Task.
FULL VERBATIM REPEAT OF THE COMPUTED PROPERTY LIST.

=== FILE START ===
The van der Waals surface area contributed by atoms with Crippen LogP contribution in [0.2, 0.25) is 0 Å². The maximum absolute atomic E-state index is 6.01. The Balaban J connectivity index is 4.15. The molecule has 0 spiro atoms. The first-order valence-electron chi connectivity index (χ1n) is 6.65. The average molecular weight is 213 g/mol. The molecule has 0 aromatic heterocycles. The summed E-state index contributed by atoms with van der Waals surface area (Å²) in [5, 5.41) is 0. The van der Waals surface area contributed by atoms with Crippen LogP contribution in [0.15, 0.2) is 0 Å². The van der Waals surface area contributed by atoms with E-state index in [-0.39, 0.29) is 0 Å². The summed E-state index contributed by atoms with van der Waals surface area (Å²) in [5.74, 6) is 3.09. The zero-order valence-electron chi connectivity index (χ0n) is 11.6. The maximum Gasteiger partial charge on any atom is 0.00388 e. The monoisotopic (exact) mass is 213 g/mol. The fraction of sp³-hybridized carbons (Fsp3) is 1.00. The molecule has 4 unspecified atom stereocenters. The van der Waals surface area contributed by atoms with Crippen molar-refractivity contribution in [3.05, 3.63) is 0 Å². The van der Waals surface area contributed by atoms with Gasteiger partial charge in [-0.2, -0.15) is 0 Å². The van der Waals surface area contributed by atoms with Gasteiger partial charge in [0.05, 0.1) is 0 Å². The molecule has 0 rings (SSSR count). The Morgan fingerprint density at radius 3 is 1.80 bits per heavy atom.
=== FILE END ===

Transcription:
The van der Waals surface area contributed by atoms with Crippen LogP contribution in [0.2, 0.25) is 0 Å². The maximum absolute atomic E-state index is 6.01. The Balaban J connectivity index is 4.15. The molecule has 0 spiro atoms. The first-order valence-electron chi connectivity index (χ1n) is 6.65. The average molecular weight is 213 g/mol. The molecule has 0 aromatic heterocycles. The summed E-state index contributed by atoms with van der Waals surface area (Å²) in [5, 5.41) is 0. The van der Waals surface area contributed by atoms with Crippen LogP contribution in [0.15, 0.2) is 0 Å². The van der Waals surface area contributed by atoms with E-state index in [-0.39, 0.29) is 0 Å². The summed E-state index contributed by atoms with van der Waals surface area (Å²) in [5.74, 6) is 3.09. The zero-order valence-electron chi connectivity index (χ0n) is 11.6. The maximum Gasteiger partial charge on any atom is 0.00388 e. The monoisotopic (exact) mass is 213 g/mol. The fraction of sp³-hybridized carbons (Fsp3) is 1.00. The molecule has 4 unspecified atom stereocenters. The van der Waals surface area contributed by atoms with Crippen molar-refractivity contribution in [3.05, 3.63) is 0 Å². The van der Waals surface area contributed by atoms with Gasteiger partial charge in [-0.2, -0.15) is 0 Å². The van der Waals surface area contributed by atoms with Gasteiger partial charge in [0.05, 0.1) is 0 Å². The molecule has 0 rings (SSSR count). The Morgan fingerprint density at radius 3 is 1.80 bits per heavy atom.